La Huida is 2 films in one. Or maybe 1000. Victor Carrey’s remarkable short film is an interesting puzzle, a deconstruction of an event from a plethora of viewpoints that is full of digressions and details that delight even as they confuse. But don’t worry, it all comes together in the end.
Generally we view voice-over narration with skepticism. It is too often a crutch for filmmakers to commit that cardinal sin of telling, not showing. However, while voice-over usually is a blunt tool of exposition, in La Huida, the voice-over (admirably performed by Joaquin Diaz) is the antithesis of simplification. Instead the script overwhelms you with rapid-fire observation, setting up a seemingly disconnected series of objects, characters and events, all the while probing the interior psychology of characters that may or may not be relevant to the ultimate action. It is charming but unreliable narrator who sets up our scene.
It’s a lot of fun too. Shot on 35mm with flashes of New-Wave style, the film is impeccably designed and edited. The droll narration and vintage styling of these tableaus, which are presented as asides, is certainly reminiscent of Wes Anderson—as is the thoughtful and effective use of contemporary music in the film’s second half.
As for that second half: the narration conceit of the first half is abandoned for a slow motion, straightforward unfolding of a single event, one that gloriously ties all the specificity of detail presented before. It is not an elaborate Rube Golberg, which would have been uncannily difficult, but even more fun if Carrey could have pulled it off, but it does justify the approach of the film’s first half, and showcase Carrey’s carefully honed music video chops.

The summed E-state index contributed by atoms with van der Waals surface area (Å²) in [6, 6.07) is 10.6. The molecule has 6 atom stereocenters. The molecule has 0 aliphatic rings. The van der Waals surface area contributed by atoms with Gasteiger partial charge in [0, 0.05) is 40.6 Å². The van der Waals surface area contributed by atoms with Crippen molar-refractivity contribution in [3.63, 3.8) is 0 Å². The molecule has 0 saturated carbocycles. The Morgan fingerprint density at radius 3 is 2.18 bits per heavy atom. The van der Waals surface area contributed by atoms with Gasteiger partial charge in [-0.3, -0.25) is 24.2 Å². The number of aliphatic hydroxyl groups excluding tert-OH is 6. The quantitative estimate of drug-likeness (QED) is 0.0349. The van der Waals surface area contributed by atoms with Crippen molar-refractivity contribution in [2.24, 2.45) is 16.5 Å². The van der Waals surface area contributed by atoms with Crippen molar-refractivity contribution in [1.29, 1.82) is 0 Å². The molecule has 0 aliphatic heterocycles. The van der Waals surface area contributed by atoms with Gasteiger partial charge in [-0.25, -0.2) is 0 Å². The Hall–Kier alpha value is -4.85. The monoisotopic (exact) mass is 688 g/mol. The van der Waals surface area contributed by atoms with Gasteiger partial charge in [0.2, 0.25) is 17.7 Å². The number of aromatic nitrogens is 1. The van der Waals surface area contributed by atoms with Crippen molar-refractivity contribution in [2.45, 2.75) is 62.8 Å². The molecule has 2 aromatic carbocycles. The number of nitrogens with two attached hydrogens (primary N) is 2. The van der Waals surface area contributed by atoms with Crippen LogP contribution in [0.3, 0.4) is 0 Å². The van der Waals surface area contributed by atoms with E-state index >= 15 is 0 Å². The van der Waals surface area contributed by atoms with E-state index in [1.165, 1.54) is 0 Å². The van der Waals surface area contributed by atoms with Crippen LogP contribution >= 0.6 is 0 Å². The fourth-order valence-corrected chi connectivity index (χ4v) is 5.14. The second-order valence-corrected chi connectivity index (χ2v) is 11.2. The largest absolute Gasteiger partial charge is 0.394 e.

The film in a way strikes me as a sort of essay on the overuse of slow-motion, though I have no way of knowing if that’s Carrey’s intent. Slow motion is certainly pervasive in contemporary music videos, often for no good reason other than “it looks cool”. Carrey’s film is a meditation on the ramifications of artistic use of the technique. When you go slow, every detail of movement is heightened, and every element in the frame has more time to be considered, and through the brilliant juxtaposition of the first and second half Carrey highlights exactly this. If your event has epic significance, then all the elements of that event are significant, from the can in the street, to the kid on the sidewalk jumping up and down. Carrey has created a humanist observation of a scene, and while it doesn’t adhere to strict cause and effect, it is a rumination on the potential for stories all around us, which is truly a lovely thought to explore.